In 786, the Laz kingdom merges with Abazgia and forms the Abkhaz kingdom. At the end of the 8th century, the Arabs abolished erismtavarism in Kartli.

In 813, Ashot I Kuropalat founded the principality of Tao-Klarjeti.

In 853, Tbilisi was captured by Arab troops led by Bug-Turk.

In 888, Adarnase IV Bagrationi restored the Georgian monarchy.

In 914, Emir Abul-Kasim invades southern and eastern Georgia. In 979, with the help of David Kuropalat, the uprising of Barda Sklir against Basil II was suppressed.

In 1008-1010, King Bagrat III created a single Georgian state, annexing Kakheti and Hereti in 1010.

In 1023 a peace treaty was signed between Georgia and Byzantium, but in 1028 the Byzantines again attacked Georgia.

In 1064 and 1068, two Seljuk campaigns against Georgia took place. In 1073, the feudal lords rebelled against George II.

In 1083 George II began to pay tribute to the Seljuks, in 1099 David IV the Builder stopped paying tribute.

In 1104, David IV the Builder convenes the Ruiz-Urbnis Cathedral; in 1106 the construction of the Gelati monastery began.

Samshvilde was liberated from the Seljuk Turks in 1110, Rustavi in ​​1115, Gishi in 1117, and Lore in 1118. On August 12, 1121, the Seljuk army was defeated by the Georgians in the Battle of Didgori, later Tbilisi was liberated from the Seljuk Turks in 1122, and Dmanisi in 1123.

In 1210, Georgia undertakes a military campaign in Northern Iran. In 1220, the first invasion of the Mongols into Georgia takes place. In 1226 Tbilisi was taken by Khorezmshah Jalal ad-Din.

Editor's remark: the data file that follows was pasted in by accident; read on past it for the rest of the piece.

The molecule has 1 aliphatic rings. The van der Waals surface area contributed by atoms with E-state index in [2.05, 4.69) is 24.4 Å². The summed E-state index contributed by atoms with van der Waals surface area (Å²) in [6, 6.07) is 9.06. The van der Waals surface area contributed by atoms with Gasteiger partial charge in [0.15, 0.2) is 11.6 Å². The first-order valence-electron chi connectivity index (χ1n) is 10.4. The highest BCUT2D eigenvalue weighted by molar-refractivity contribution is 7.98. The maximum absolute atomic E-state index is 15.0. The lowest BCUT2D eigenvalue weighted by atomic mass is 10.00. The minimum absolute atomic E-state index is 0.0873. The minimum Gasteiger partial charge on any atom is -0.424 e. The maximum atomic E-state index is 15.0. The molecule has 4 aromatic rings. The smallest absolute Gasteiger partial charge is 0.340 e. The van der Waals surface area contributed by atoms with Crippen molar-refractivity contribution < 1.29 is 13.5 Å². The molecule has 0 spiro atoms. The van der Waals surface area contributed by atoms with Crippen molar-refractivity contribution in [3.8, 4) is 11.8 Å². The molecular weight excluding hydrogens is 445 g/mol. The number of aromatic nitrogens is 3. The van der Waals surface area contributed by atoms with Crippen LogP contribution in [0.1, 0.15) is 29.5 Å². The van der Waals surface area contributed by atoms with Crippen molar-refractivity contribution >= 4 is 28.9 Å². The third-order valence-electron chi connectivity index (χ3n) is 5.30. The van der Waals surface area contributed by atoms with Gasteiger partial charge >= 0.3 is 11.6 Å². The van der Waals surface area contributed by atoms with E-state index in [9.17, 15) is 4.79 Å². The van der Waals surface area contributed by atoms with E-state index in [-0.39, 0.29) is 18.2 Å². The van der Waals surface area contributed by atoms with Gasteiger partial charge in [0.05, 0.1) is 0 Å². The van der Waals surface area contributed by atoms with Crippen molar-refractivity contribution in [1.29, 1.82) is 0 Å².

In 1266, the principality of Samtskhe separated from united Georgia.

From 1386 to 1403, Tamerlane launched a series of destructive campaigns against Georgia. In 1403, Tamerlane and George VII signed a peace agreement.

XV-XVIII centuries
In the 15th century, Georgia was surrounded by the Muslim world and, being actually isolated, fell into decay. The last king of united Georgia was George VIII; later on, Georgia disintegrated into the kingdom of Kartli, the kingdom of Kakheti, the kingdom of Imereti and Samtskhe-Saatabago.

In the 16th century, the territory of modern Georgia becomes an arena of confrontation between the Ottoman Empire and the Safavid Empire; from 1578 to 1590 there is a Turkish-Persian war for control over the Transcaucasus, as a result of which Persia loses the Transcaucasus. However, later, in 1597, Shah Abbas expelled the Turks from Georgia and the Caucasus, and in 1599 the Gori fortress was liberated from the Ottomans.

As part of the Russian Empire
In the 18th century, the rulers of Georgia tried to fight for the revival of the country and its liberation from the rule of hostile Islamic powers. Major administrative, legislative, military and economic reforms were carried out in Kartli under Vakhtang VI. By this time, very close political, cultural and ecclesiastical ties with Russia are activated. Georgian rulers have repeatedly appealed to the Russian government with a request for joint action against the Ottoman Empire and Iran. By the end of the 17th century, a Georgian colony had formed in Moscow, which played a significant role in strengthening Russian-Georgian contacts. After the capture of Tbilisi by the Ottoman troops in 1723, Vakhtang VI and his supporters emigrated to Russia.

According to the 1780 census, the Georgian population in Georgia amounted to 675 thousand people.


In 1783, the Treaty of St. George was signed.